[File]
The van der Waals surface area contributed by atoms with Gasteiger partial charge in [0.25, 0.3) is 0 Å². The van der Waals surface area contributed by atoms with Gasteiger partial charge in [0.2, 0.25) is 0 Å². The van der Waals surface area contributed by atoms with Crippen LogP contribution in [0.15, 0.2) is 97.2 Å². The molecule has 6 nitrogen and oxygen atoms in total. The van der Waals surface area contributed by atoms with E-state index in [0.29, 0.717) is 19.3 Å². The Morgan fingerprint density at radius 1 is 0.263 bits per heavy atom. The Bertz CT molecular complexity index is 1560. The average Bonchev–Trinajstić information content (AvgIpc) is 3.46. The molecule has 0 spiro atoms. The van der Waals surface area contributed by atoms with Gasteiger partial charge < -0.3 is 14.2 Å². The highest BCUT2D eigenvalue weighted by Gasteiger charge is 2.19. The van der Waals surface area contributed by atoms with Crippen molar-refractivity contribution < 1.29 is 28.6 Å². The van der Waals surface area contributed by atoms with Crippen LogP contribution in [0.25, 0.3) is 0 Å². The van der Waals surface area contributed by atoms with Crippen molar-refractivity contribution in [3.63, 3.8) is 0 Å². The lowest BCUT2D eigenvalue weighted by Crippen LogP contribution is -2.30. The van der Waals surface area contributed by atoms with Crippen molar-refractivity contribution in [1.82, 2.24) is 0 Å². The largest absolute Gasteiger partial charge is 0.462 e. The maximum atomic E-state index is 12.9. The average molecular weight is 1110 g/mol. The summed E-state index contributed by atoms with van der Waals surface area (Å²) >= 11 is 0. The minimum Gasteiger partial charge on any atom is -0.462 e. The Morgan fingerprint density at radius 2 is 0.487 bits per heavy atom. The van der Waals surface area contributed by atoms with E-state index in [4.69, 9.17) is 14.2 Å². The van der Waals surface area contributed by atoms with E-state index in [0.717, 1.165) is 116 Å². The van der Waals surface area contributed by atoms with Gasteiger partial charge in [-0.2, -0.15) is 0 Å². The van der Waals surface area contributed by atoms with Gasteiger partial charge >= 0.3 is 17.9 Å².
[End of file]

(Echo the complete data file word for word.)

The van der Waals surface area contributed by atoms with Gasteiger partial charge in [0.25, 0.3) is 0 Å². The van der Waals surface area contributed by atoms with Gasteiger partial charge in [0.2, 0.25) is 0 Å². The van der Waals surface area contributed by atoms with Crippen LogP contribution in [0.15, 0.2) is 97.2 Å². The molecule has 6 nitrogen and oxygen atoms in total. The van der Waals surface area contributed by atoms with E-state index in [0.29, 0.717) is 19.3 Å². The Morgan fingerprint density at radius 1 is 0.263 bits per heavy atom. The Bertz CT molecular complexity index is 1560. The average Bonchev–Trinajstić information content (AvgIpc) is 3.46. The molecule has 0 spiro atoms. The van der Waals surface area contributed by atoms with Gasteiger partial charge < -0.3 is 14.2 Å². The highest BCUT2D eigenvalue weighted by Gasteiger charge is 2.19. The van der Waals surface area contributed by atoms with Crippen molar-refractivity contribution < 1.29 is 28.6 Å². The van der Waals surface area contributed by atoms with Crippen LogP contribution in [0.25, 0.3) is 0 Å². The van der Waals surface area contributed by atoms with Crippen molar-refractivity contribution in [3.63, 3.8) is 0 Å². The lowest BCUT2D eigenvalue weighted by Crippen LogP contribution is -2.30. The van der Waals surface area contributed by atoms with Crippen molar-refractivity contribution in [1.82, 2.24) is 0 Å². The largest absolute Gasteiger partial charge is 0.462 e. The maximum atomic E-state index is 12.9. The average molecular weight is 1110 g/mol. The summed E-state index contributed by atoms with van der Waals surface area (Å²) >= 11 is 0. The minimum Gasteiger partial charge on any atom is -0.462 e. The Morgan fingerprint density at radius 2 is 0.487 bits per heavy atom. The van der Waals surface area contributed by atoms with E-state index in [4.69, 9.17) is 14.2 Å². The van der Waals surface area contributed by atoms with E-state index in [0.717, 1.165) is 116 Å². The van der Waals surface area contributed by atoms with Gasteiger partial charge in [-0.2, -0.15) is 0 Å². The van der Waals surface area contributed by atoms with Gasteiger partial charge >= 0.3 is 17.9 Å².